"We believe from the evidence that the latter representation was made with no intent, at the time it was made, to abide by it. Being false, it constituted fraud. Kritzer v. Moffat, 136 Wn. 410, 240 P. 355, 44 A.L.R. 681; Rennebohm v. Rennebohm, 153 Wn. 102, 279 P. 402. That the former representation was false, is not disputed. The respondent was entitled to, and did, rely upon the representations to her damage.
"Appellant urges that respondent alleged and attempted to prove an express trust; that, since an express trust may not be established by parol evidence, her cause must fail. What theory was advanced at the trial by way of argument in support of her cause of action, is not apparent from the record. It is clear from the record, however, that respondent alleged and proved that appellant obtained title by fraudulent representations and concealment. Upon title so obtained, equity imposes a constructive trust which may be established by parol. Rozell v. Vansyckle, 11 Wn. 79, 39 P. 270; Rennebohm v. Rennebohm, supra."  It is apparent that in the event the respondent obtained the deed in question from appellant by false and fraudulent promises which she then did not intend to keep, and we so find, then she held the deed under a constructive trust, and should be required to deed the property back to appellant.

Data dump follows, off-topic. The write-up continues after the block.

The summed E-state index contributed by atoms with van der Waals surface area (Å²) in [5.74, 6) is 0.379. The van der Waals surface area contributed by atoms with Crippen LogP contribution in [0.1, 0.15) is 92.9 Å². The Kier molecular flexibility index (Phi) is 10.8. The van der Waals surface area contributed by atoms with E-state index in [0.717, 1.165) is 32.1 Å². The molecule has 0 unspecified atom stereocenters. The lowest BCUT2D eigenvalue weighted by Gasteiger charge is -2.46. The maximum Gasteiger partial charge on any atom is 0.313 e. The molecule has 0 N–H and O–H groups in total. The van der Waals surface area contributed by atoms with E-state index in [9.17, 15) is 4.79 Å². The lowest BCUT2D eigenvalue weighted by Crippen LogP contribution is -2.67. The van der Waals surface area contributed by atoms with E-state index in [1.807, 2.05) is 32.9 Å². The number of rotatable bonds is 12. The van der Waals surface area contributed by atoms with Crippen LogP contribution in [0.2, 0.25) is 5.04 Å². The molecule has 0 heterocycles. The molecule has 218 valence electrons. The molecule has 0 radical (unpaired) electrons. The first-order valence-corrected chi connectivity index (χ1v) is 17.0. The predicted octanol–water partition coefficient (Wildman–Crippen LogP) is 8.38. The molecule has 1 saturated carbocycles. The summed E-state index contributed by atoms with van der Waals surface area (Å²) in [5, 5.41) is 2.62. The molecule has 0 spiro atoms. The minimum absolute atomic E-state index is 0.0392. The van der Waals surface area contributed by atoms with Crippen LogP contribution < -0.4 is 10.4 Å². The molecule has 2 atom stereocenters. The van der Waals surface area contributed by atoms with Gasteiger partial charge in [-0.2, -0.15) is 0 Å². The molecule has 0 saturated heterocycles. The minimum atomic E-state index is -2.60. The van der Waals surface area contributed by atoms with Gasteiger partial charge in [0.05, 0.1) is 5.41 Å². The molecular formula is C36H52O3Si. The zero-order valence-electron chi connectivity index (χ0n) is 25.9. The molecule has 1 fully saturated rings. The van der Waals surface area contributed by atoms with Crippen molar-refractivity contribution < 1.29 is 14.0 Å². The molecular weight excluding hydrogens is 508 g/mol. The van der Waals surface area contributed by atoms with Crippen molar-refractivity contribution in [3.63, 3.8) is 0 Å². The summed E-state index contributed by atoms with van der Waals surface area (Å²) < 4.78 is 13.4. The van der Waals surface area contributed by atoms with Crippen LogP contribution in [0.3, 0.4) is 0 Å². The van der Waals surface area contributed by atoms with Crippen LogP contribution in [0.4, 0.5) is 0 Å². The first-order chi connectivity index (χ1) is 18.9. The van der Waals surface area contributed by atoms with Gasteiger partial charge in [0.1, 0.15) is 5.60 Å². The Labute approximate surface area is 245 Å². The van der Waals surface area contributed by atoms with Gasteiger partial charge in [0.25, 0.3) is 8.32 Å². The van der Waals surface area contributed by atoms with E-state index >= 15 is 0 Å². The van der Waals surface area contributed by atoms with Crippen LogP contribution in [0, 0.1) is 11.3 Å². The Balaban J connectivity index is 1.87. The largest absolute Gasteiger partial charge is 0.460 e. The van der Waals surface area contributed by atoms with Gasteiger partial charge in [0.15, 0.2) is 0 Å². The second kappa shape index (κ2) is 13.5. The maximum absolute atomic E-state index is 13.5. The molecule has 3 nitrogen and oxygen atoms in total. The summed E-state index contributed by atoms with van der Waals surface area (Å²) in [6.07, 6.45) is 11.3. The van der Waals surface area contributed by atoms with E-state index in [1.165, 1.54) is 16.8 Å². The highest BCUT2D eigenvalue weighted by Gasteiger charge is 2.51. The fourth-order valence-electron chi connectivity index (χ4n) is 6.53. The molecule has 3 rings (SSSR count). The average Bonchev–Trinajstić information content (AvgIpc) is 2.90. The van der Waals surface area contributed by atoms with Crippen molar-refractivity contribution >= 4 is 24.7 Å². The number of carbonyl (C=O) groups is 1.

As stated by Pomeroy, a constructive trust can be created where the legal title to property is obtained
". . . not only by fraud or by violation of confidence or of fiduciary relations, but in any other unconscientious manner, so that he cannot equitably retain the property which really belongs to another."
Therefore, in the event there is a violation or a confidential or fiduciary relation, which amounts to fraud, the respondent should be held to hold the property under a constructive trust.
In Higgins v. Chicago Title Trust Co., 312 Ill. 11, 143 N.E. 482, the court states: